Evaluation of Tumor Response after Short-Course Radiotherapy and Delayed Surgery for Rectal Cancer.
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Rega, D., Pecori, B., Scala, D., Avallone, A., Pace, U., Petrillo, A., Aloj, L., et al. (2016). Evaluation of Tumor Response after Short-Course Radiotherapy and Delayed Surgery for Rectal Cancer.. PLoS One, 11 (8), e0160732. https://doi.org/10.1371/journal.pone.0160732
PURPOSE: Neoadjuvant therapy is able to reduce local recurrence in rectal cancer. Immediate surgery after short course radiotherapy allows only for minimal downstaging. We investigated the effect of delayed surgery after short-course radiotherapy at different time intervals before surgery, in patients affected by rectal cancer. METHODS: From January 2003 to December 2013 sixty-seven patients with the following characteristics have been selected: clinical (c) stage T3N0 ≤ 12 cm from the anal verge and with circumferential resection margin > 5 mm (by magnetic resonance imaging); cT2, any N, < 5 cm from anal verge; and patients facing tumors with enlarged nodes and/or CRM+ve who resulted unfit for chemo-radiation, were also included. Patients underwent preoperative short-course radiotherapy with different interval to surgery were divided in three groups: A (within 6 weeks), B (between 6 and 8 weeks) and C (after more than 8 weeks). Hystopatolgical response to radiotherapy was measured by Mandard's modified tumor regression grade (TRG). RESULTS: All patients completed the scheduled treatment. Sixty-six patients underwent surgery. Fifty-three of which (80.3%) received a sphincter saving procedure. Downstaging occurred in 41 cases (62.1%). The analysis of subgroups showed an increasing prevalence of TRG 1-2 prolonging the interval to surgery (group A-16.7%, group B-36.8% and 54.3% in group C; p value 0.023). CONCLUSIONS: Preoperative short-course radiotherapy is able to downstage rectal cancer if surgery is delayed. A higher rate of TRG 1-2 can be obtained if interval to surgery is prolonged to more than 8 weeks.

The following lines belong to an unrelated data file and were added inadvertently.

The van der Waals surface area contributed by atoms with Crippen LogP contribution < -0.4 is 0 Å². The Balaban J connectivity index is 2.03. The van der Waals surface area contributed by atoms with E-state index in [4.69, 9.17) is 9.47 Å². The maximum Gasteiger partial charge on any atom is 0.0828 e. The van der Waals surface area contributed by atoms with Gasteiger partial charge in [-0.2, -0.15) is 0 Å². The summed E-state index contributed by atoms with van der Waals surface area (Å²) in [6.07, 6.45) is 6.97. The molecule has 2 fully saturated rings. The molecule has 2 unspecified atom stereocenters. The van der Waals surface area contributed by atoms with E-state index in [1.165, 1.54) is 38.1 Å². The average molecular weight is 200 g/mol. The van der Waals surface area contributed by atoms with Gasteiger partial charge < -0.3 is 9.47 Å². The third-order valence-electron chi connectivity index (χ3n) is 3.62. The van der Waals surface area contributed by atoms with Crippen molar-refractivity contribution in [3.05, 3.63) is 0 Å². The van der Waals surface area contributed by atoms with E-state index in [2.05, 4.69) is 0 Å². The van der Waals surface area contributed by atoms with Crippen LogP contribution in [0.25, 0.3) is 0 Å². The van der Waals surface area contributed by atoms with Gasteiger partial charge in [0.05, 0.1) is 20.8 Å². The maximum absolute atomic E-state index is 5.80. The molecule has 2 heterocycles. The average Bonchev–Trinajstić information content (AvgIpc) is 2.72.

Humans, Rectal Neoplasms, Neoplasm Staging, Treatment Outcome, Radiotherapy Dosage, Retrospective Studies, Dose-Response Relationship, Radiation, Adult, Aged, Aged, 80 and over, Middle Aged, Female, Male, Time-to-Treatment
External DOI: https://doi.org/10.1371/journal.pone.0160732
This record's URL: https://www.repository.cam.ac.uk/handle/1810/287182
Attribution 4.0 International
Licence URL: https://creativecommons.org/licenses/by/4.0/